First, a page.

No EHR required with new data-sharing
Electronic health records – who needs them?
Thanks to a new data-sharing capability created by Pennsylvania’s Keystone Beacon Community, skilled nursing facilities can now contribute patient information to a regional health information exchange (HIE) without an EHR.
Officials say this new data-sharing capability will enable clinicians at other healthcare facilities participating in the HIE to access the information when and where it is needed to provide better care for patients.
The Keystone Beacon project is a Geisinger-led federally funded initiative aimed at strengthening local health IT infrastructure and improving patient care quality at lower costs.
[See also: Geisinger cuts readmissions with tech help.]
Leveraging the existing federal mandate for skilled nursing facilities to submit electronic patient assessments known as minimum data sets (MDSs) to the Centers for Medicaid and Medicare, software company Caradigm -- a joint creation by GE Healthcare and Microsoft -- created a MDS-to-CCD Transformer.
This transformer automatically extracts patient-care data from the records of consenting patients, transforms it into a standard Continuity of Care Document (CCD) format using the approach developed by the Keystone Beacon Community, and then transfers it to a designated HIE.
Here, the patient information -- including diagnoses and patient functional status -- can be accessed by any licensed clinician who has agreed to keep the information private and secure.
Keystone Beacon officials say this information will help physicians, nurses and other care team members to provide better, more coordinated care.
Keystone Beacon’s new data-sharing initiative was made possible by the Geisinger Clinic, which received a three-year $16 million award from the Office of the National Coordinator to improve health IT and patient care in local communities.
According to Jim Walker, MD, Geisinger Health System's Chief Health Information Officer, the MDS-to-CCD Transformer will facilitate health exchange connectivity for skilled nursing facilities across the country. "Any skilled nursing facility can now share a patient's information inexpensively and securely, which helps the patient's care team work better together," notes Walker.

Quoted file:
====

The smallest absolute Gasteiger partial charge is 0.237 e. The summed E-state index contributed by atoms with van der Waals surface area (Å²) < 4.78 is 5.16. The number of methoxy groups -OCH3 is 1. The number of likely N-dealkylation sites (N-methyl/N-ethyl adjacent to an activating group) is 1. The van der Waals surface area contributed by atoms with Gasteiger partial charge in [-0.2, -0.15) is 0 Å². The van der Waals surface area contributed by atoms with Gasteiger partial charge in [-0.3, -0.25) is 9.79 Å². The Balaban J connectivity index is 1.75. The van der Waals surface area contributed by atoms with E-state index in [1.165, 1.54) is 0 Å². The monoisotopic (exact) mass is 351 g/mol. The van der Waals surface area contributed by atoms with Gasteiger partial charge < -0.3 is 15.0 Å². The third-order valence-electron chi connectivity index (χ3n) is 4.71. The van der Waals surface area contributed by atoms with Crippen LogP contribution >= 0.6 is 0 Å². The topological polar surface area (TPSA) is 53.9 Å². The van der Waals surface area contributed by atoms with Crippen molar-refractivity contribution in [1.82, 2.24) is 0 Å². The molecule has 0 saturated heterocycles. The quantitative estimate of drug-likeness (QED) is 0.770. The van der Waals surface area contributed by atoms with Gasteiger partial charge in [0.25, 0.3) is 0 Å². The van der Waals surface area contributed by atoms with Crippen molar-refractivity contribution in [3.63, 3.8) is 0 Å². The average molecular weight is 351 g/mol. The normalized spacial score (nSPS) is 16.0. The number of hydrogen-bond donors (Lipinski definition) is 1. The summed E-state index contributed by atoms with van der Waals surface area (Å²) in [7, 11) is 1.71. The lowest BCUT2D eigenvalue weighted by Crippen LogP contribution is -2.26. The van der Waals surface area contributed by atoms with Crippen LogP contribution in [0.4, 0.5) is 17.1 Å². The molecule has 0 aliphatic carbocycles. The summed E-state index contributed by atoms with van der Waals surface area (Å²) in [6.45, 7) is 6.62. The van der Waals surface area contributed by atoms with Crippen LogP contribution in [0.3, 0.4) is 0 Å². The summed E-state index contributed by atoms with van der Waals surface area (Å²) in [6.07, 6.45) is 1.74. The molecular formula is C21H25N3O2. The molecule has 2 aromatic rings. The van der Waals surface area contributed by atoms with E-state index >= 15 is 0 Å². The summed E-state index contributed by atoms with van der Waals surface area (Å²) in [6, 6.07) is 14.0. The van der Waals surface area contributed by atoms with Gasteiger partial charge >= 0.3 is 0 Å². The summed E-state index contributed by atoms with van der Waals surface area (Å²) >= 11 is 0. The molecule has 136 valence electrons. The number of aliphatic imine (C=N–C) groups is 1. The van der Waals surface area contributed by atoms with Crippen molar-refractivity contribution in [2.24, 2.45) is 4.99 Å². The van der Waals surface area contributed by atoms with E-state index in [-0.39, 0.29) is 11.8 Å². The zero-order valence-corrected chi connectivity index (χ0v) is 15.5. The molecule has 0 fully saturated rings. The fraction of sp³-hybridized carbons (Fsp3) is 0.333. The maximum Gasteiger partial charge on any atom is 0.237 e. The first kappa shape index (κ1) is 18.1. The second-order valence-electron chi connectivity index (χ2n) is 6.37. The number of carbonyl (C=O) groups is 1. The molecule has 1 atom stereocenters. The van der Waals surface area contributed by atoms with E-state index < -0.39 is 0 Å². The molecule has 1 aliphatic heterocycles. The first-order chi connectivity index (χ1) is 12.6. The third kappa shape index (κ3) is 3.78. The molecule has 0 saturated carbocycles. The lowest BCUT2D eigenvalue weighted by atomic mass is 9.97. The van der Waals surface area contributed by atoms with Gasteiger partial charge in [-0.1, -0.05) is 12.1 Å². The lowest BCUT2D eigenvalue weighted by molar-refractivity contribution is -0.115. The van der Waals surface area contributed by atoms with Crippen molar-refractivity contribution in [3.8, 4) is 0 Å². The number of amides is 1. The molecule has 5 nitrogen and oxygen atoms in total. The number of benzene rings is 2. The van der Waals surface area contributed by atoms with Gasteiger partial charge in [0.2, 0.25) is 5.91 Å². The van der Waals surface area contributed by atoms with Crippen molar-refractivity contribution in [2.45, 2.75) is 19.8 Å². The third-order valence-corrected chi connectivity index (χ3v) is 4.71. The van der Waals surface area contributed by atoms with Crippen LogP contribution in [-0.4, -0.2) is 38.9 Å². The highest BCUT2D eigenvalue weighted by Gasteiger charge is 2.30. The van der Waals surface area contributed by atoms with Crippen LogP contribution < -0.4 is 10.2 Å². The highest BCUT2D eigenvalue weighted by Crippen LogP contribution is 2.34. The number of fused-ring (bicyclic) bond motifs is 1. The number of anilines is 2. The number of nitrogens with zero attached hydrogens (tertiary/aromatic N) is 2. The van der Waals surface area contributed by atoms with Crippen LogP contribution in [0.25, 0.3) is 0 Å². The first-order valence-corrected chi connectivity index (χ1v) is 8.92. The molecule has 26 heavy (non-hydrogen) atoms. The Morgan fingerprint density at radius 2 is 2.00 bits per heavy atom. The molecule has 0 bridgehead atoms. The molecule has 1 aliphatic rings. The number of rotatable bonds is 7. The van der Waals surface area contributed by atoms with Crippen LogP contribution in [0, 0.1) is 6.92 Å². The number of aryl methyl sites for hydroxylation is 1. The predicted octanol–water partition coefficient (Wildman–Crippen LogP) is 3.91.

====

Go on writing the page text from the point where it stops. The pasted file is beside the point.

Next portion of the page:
[See also: Pennsylvania changes HIE strategy with ARRA funds.]
"We are proud to have the Emmanuel Center for Skilled Nursing and Rehabilitation involved in establishing this initiative with the Keystone Beacon Community," said Tom Conlin, chief operating officer of Maria Joseph Continuing Care Community. "The ability to more easily exchange information about our residents' medical treatment will enable us to offer more complete assessments of their needs when they are first admitted and after they receive care at another facility,” he said. “This process will also expedite the admission from other healthcare facilities to us. Better communication among healthcare providers can avoid unnecessary costs and procedures and will help skilled nursing facilities to provide the most personalized care possible."
Established by the Department of Health and Human Services in 2009, the Beacon Community Cooperative Agreement Program is designed to accelerate and demonstrate the ability of health IT to transform local healthcare systems to advance a patient-centered vision of care, improve care quality and reduce cost. One of the 17 communities selected by HHS to receive funding, Keystone Beacon Community is a network of healthcare providers in Central Pennsylvania – doctors, hospitals, long-term care communities and others – who have joined together to help coordinate and manage their patients' care, reduce hospital admissions, and improve their patients' quality of life.
"Putting patients at the center of care means establishing strong connections among a community's healthcare providers, especially post-acute care organizations," said Michael Simpson, CEO of Caradigm. "We're excited to work with Geisinger and the Keystone Beacon Community to enable the sharing of patient information between skilled nursing facilities and regional HIEs. This is an important milestone in improving the quality of care for patients as they make transitions across the health system."